Another Flare feature that helps reduce rework is conditional tagging. This lets the writer dynamically tag their content for different purposes, then generate documents based on mixing and matching those tags. Like snippets, this allows the writer to write a piece of content once and reuse it for multiple purposes, as well as to update that text once rather than across multiple Word documents. Features like this in Flare – and in other good-quality help authoring tools – can make generating tens or hundreds of documents significantly simpler.

In addition to using tools appropriate to the mission of simplicity, writers should also use this principle to find novel solutions to the problem of rework. They should also be encouraged toward a "just enough" approach to documenting the software. This isn't to say the docs should be paltry or deficient; instead, the documentation should provide exactly what the user needs and no more. This can be a difficult mark to hit across audience groups and certainly when a project is young, so it's important for writers to solicit and receive feedback from the users themselves. Over time, as the writers get a sense for what their audience already understands and is familiar with, they will achieve a level of simplicity in the docs.

#11: The best architectures, requirements, and designs emerge from self-organizing teams.

I think this principle applies to documentation teams in two different ways: in regards to the development team as a whole, and in regards to the documentation team itself.

As far as the development team is concerned, the writer is free to join a new team under this principle. If we assume any software product has one or more user base, the need for documentation is obvious. From within the team, the writer can establish what documentation is required and what level of effort it will require to create and maintain it. The writer also uses their position within the team to inform development about users concerns they see through their work, helping the team dynamically improve the software.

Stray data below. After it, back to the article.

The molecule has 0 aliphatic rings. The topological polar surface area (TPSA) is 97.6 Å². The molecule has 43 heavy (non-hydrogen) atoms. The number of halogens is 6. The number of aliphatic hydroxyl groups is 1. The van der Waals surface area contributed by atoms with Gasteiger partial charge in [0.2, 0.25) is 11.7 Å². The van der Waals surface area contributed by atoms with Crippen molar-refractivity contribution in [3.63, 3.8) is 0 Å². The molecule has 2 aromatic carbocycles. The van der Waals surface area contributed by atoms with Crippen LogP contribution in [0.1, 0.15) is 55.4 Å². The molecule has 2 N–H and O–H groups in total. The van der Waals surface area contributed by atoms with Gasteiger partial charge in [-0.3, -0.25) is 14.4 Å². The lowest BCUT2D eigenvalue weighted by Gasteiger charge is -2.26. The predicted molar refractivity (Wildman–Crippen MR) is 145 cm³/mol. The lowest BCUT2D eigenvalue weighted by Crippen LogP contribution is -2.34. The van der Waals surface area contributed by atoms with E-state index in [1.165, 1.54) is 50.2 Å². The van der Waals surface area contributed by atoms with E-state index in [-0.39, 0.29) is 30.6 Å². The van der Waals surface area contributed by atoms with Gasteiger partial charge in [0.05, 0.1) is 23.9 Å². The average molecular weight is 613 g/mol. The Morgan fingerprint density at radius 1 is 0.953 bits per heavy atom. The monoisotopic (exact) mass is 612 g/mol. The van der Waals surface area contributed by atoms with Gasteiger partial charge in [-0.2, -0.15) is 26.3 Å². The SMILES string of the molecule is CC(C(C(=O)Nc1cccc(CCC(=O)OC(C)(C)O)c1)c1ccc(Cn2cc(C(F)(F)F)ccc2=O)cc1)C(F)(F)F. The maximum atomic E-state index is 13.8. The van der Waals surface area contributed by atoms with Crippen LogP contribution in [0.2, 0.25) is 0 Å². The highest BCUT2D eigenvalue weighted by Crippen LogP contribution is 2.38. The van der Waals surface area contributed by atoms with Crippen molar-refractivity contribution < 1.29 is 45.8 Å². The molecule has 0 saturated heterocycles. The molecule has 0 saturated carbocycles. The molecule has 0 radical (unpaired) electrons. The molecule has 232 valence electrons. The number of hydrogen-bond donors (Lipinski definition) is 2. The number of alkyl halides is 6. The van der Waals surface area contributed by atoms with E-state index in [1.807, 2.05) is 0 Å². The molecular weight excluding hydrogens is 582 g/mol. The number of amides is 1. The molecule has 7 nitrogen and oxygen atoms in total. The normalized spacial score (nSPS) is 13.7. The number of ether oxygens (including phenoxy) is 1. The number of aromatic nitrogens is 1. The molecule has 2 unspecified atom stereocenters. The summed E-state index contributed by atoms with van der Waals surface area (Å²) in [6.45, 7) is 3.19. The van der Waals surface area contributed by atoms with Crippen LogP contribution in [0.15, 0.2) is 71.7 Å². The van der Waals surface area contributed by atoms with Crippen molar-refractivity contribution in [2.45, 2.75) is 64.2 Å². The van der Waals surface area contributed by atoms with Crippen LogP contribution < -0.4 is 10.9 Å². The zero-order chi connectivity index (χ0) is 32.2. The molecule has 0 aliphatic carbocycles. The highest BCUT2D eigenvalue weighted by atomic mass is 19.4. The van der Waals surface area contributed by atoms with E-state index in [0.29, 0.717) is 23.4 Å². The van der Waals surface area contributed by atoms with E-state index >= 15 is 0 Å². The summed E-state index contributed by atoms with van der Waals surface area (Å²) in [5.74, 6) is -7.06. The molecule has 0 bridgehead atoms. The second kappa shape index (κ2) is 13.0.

As far as the documentation team is concerned, the writer is free to organize with other writers to achieve documentation tasks. This includes flexibly helping on other projects as documentation needs fluctuate, as well as providing a sold backbone of writing support for docs QA, editing, style guide creation and maintenance, and other documentation tasks. These smaller "teams within the team" can also develop novel solutions to common documentation problems as well as provide support and solutions for project-specific documentation challenges.

#12: At regular intervals, the team reflects on how to become more effective, then tunes and adjusts its behavior accordingly.

Similar to Principle 11, this principle applies to both a writer’s interaction with the development team as well as their interaction on the documentation team.

Under this principle, the writer attends retrospective meetings with the development team, provides and receives feedback on the sprint, and suggests solutions to overcome challenges. Like any other team member, the writer must be open to feedback and work collaboratively with the team to achieve workable solutions to common problems.

As regards the documentation team, they should also meet regularly to discuss issues unique to their team: style guide issues, tasking documentation work on stories, editing processes, and so on. By working to continuously improve the documentation not only at the project-level but at the organizational level, all projects will rise together in documentation quality and delivery.

Want more on this topic? Read Part 1 or download a PDF of the full article!